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Researching British Army Soldiers.

Following on from our article about Robert Falconer we’d like to share some tips about researching British Army soldiers who served in the first World War. ©Discovering Heritage

The Service Medal

  • If you are lucky enough to have any medals awarded to the soldier the service number of the soldier should be engraved on the medal. This is a vital piece of information that may allow you to discover more about his army service.
  • If you don’t have access to the service number you may be able to discover this by looking for a Medal Roll Index Card. The Cards record the award of service medals. These are available on the two main commercial sites, Ancestry and FindMyPast. This is easier if you are researching a more unusual name or if you know the name of the regiment the soldier served in.
  • If the soldier was awarded a gallantry medal a citation which included the service number was  placed in  The London Gazette

The Service Record

  • Once you have the service number you can try to locate the service record. The remaining service records of non-commissioned officers and other ranks can be found on Ancestry and FindMyPast. Only about 40% of the records survive, the remainder were destroyed during WWII.
  • The same sites can be used to access the pension records of those non-commissioned officers and other ranks who were discharged from the Army with a disability and claimed a pension as a result of their WWI service.
  • Service records of officers all survive but are not currently viewable online. Copies can be accessed via The National Archives 

Researching British Army Soldiers Who Served In WW1

Other Sites That May Help With Your Research

  • If a solder lost his life details of his date and place of death ought to be recorded on the website of The Commonwealth War Graves Commission.
  • The Imperial War Museum’s site Lives of The First World War includes information about many service personnel.
  • The Long Long Trail, a website dedicated to WWI, provides much useful context about ranks, regiments, campaigns etc.
  • Regimental magazines record acts of bravery and deaths in action although generally the magazines tend to focus on officers.
  • Regimental museums may hold useful research information 

©Discovering Heritage

Gifts inspired by the archives!

Was your house famous? We can search through hundreds of archives to bring you News Sheet Legacy posters highlighting the article that mentions your house.

News Sheet Legacy £60 +p&p


“I considered each of those places my home at one time or another, whether it was for months or years.” Julie Beck The Atlantic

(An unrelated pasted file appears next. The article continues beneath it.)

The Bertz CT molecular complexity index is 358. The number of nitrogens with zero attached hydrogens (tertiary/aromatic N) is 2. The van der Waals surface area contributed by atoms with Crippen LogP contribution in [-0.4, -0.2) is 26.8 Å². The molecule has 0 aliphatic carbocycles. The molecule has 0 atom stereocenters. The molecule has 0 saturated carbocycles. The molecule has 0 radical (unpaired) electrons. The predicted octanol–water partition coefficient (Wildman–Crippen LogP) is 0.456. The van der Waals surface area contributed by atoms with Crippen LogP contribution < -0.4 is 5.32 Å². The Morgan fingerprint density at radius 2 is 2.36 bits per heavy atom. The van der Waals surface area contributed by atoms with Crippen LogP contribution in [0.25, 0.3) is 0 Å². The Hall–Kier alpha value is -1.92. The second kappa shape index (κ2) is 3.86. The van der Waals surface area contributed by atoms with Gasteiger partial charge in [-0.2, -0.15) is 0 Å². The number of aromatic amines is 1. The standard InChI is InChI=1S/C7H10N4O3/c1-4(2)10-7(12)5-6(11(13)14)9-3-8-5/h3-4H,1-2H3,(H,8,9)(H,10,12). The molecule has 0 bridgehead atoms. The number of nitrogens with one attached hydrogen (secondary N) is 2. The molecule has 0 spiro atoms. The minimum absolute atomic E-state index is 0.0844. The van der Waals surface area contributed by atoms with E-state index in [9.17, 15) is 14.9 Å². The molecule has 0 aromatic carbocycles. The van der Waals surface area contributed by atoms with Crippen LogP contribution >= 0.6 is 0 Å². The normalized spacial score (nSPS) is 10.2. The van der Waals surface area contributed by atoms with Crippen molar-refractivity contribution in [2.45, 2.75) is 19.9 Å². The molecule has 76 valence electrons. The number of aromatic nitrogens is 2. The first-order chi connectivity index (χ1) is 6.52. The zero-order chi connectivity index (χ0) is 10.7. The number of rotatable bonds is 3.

More research tips and heritage discoveries

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Discovering Heritage News Sheet Legacies

Newspaper highlight May 12 1888

News Sheet Legacies

Our News Sheet Legacies offer a glimpse into the past life of your house .In the delightful details that embellish a person’s life, which somehow make it into the news, we get a tantalising taste of what life was like for the people who lived in our properties through the years.

In 1665 the first newspapers were printed in London; and they were heavily censored until 1695. In this year, the English government relaxed censorship, and newspapers truly began to flourish. The news was available for ordinary people.

In 1855, stamp duty required to be paid to the government was abolished, prices came down, and the news thrived.

Newspapers of this era covered local areas. People didn’t travel far from home and wanted to know what was happening in their own neighbourhoods. They knew the road names and the people involvedin the stories; this was news that directly impacted their lives. Reading newspapers became an important part of daily life.

Public libraries had rooms designated specially for people to read newspapers.


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Early advertisements were essentially text and could contain information about a persons business dealings. Debtors were named and shamed, and often, their addresses were published in the local news. Newspapers presented reports on court proceedings, particularly local ones, including the names of victims, defendants, witnesses and officials who were involved.

The Beautifully Banal!

“It is in the beautiful banal quiet moments that the world turns inside our houses.” Discovering Heritage

Requests for information on lost pets, property or even residents might be found under personal notices. The names of people who made charitable donations were regularly printed in the press. The minutes of public meetings may mention a resident of your property. And let’s not forget about the births, marriages and deaths columns.

To Buy Or Let

House sale or To Let adverts were often very detailed, providing a glimpse of the householder’s lifestyle. Descriptions of house contents and elaborate representations of the house layouts were often printed.

Stories that have fallen out of the ordinary.

Then there are the extraordinary stories. Glimpses of lives recorded forever in print because fate or fortune dictated it so. The news archives are full of them, we use these clues all the time when we build a House History; they often lead to remarkable stories for our clients!

Was your house famous?

Are you curious to find out? Discover your News Sheet Legacy!


What we need from you.

All we need are your name and full address details and we can begin searching for your News Sheet Legacy!

©Discovering Heritage